links to these tools down below in the show more portion of the video description. Another lesson I learned is about having level
ground. I tossed this pile over to off camera before, and found out that the ground there
goes down fairly significantly, which meant it was a real hassle trying to get all of
the compost out of there. My compost pile was going down, but not because it was actually
shrinking in size, but because I was leaving so much material behind. So, mind your topography. ♪ Music ♫ Okay, so you can see from the pile up over
in this corner of the screen I’m about halfway through. I’ve taken off all of the outside.
This is the core that should have heated up. The best thing I can say is that there’s no
insects, visible insect life in here, but it is cold. There’s no heat to this at all,
and now I’m just stuck. Now I’m not sure what I’m supposed to do to get this to heat back
up, because I know that on day 14 I shouldn’t have this. All this should have turned into
the black stuff.I should reach in here and pull out black dirt on day 14. I shouldn’t
be pulling out clumps of wet hay. So, I know I could just keep turning this and that it
will eventually decompose, but I’d rather know the best way to approach this. I made
no bones about the fact that this is the first time I’ve tried hot composting and while I
have seen a change in the product, it hasn’t changed like I expected it to. Adding in the
blood meal 2 days ago doesn’t seem to have affected this. To the best of my recollection,
this pile still looks exactly like it did 2 days ago. It doesn’t look like any more
decomposition has taken place. I still have leaves and everything. So, what do I do? What’s
your solution to kick-starting this again and getting some more rapid composting done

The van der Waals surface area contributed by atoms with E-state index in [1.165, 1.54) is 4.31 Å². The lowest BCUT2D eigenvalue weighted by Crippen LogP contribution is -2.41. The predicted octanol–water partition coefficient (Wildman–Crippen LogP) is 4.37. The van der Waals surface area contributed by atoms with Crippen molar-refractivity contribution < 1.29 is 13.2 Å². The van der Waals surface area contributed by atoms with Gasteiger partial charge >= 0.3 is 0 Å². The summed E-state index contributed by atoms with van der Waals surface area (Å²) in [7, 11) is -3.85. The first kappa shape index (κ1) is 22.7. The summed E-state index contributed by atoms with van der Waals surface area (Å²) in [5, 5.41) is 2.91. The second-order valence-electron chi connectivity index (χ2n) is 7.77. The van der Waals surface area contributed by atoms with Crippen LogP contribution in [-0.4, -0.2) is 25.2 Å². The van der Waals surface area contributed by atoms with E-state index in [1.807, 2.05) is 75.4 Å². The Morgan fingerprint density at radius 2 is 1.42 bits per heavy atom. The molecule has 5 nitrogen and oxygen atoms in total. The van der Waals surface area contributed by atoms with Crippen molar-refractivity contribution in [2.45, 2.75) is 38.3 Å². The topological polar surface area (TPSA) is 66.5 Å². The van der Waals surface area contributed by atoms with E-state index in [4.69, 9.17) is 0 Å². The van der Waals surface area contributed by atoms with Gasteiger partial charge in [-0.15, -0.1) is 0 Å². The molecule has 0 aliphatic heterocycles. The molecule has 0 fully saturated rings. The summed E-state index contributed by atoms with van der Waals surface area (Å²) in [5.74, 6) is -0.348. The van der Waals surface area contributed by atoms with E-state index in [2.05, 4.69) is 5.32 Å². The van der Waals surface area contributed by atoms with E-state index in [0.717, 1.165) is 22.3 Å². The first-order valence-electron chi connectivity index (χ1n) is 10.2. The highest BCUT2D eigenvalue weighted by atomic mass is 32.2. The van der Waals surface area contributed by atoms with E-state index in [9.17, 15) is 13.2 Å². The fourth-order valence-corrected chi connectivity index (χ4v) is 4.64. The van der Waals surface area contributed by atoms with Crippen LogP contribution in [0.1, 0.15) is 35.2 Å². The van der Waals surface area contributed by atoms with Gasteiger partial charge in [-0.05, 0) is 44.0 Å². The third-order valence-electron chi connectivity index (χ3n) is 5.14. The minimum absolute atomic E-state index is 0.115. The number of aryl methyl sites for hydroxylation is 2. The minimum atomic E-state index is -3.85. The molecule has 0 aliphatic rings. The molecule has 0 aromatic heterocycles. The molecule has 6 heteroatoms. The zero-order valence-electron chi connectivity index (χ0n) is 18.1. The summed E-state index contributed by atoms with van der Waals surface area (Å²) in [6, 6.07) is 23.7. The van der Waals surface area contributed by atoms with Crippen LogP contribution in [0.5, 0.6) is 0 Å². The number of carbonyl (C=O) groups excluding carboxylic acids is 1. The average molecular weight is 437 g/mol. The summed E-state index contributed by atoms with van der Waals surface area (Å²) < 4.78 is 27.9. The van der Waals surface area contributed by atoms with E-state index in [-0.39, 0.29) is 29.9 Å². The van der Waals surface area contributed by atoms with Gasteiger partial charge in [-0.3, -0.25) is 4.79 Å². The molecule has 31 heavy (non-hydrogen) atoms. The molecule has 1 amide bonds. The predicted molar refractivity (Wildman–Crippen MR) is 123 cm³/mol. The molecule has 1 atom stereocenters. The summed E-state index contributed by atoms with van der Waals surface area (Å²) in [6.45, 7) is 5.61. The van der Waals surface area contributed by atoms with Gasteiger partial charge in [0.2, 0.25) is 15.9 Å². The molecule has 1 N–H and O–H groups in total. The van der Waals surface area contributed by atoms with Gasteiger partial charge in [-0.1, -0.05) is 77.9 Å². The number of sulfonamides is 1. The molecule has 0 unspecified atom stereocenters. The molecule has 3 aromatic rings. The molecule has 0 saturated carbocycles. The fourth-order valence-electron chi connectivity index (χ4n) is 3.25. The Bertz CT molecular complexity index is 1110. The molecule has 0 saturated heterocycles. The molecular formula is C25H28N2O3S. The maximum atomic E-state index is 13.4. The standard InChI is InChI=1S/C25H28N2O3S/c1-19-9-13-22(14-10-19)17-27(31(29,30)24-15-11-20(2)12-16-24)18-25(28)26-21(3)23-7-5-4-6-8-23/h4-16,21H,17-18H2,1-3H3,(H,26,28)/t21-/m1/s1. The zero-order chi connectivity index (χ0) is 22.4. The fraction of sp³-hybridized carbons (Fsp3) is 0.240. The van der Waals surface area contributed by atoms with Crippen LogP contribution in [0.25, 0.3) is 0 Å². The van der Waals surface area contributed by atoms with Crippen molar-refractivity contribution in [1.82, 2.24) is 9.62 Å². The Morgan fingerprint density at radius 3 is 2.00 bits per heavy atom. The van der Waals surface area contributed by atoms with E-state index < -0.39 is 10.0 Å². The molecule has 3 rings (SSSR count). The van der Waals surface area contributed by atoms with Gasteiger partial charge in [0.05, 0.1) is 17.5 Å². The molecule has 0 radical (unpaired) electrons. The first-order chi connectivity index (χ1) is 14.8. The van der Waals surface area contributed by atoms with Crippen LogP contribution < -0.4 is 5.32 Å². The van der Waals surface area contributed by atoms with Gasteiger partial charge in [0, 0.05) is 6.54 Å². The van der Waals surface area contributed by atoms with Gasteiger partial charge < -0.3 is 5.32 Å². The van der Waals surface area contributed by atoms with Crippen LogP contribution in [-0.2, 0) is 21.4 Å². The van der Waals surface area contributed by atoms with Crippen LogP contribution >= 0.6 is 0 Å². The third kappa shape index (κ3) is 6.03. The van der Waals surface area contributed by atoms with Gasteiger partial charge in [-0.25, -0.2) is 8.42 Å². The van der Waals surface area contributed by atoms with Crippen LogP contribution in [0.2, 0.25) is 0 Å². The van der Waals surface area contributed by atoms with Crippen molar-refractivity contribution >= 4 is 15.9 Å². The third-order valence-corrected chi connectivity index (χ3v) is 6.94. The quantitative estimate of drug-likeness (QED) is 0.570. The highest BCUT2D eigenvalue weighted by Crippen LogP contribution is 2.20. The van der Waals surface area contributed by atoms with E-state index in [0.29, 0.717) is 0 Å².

rather than me now just having to leave this and letting it cold compost the rest of the
winter? Let me know what you think. So I really do want to get y’alls opinion
on this thing, and so I’m trying to think of all the things you might need to know about
to give me some help. So, moisture content, lets see what we can get out of here. My hand
is getting damp but I am not gonna be able to squeeze a physical drop out of that. My
hand is good and damp and you can see that that has kept it’s shape mostly, but it’s
not wet enough that it’s actually dripping, so maybe water’s part of the problem. Okay so I’ve got the whole pile moved and
I’m trying to think what else I can tell you about. You saw me test the water. It did not
drip, it just was damp. You can still see the amount of brown material that is a part
of this. I told you about there being ants on the outside but not in the inside, but
that the inside was the same temperature as the air outside, so there hasn’t been very
much noticeable decrease in volume. I’d say there’s a little bit, but not a significant
amount. I told you that I’ve added nitrogen to it. Primary ingredients have been cow manure,
some chicken manure, some rabbit manure, some hay, some grass clippings, some leaf clippings,
and some wood chips, like inch by inch wood chips gone through a residential wood chipper
that you might have seen on a past video. There’s no smell to it. I’d say it’s got an
earthy smell, not as earthy I would expect or want it to have, but it is never had a
putrid smell, that aerobic scent. So, really I’m just not decomposing the carbon as quick
as I want to. That’s my first take opinion on it, so if you’ve got some experience with
it, please leave a comment below, let me know what you think, might be a way to solve this.
I’ve got a lot of projects going on. Winter’s coming in my area. We’re about to start getting
a lot of rain, and I’d like to try to incorporate this compost into some soil before the rains
come, so if you’ve got any ideas on how I can boost this back up and get it decomposed
so I can put it into the ground, let me know what you think. As always, thank you for watching. We’ll see
you next time.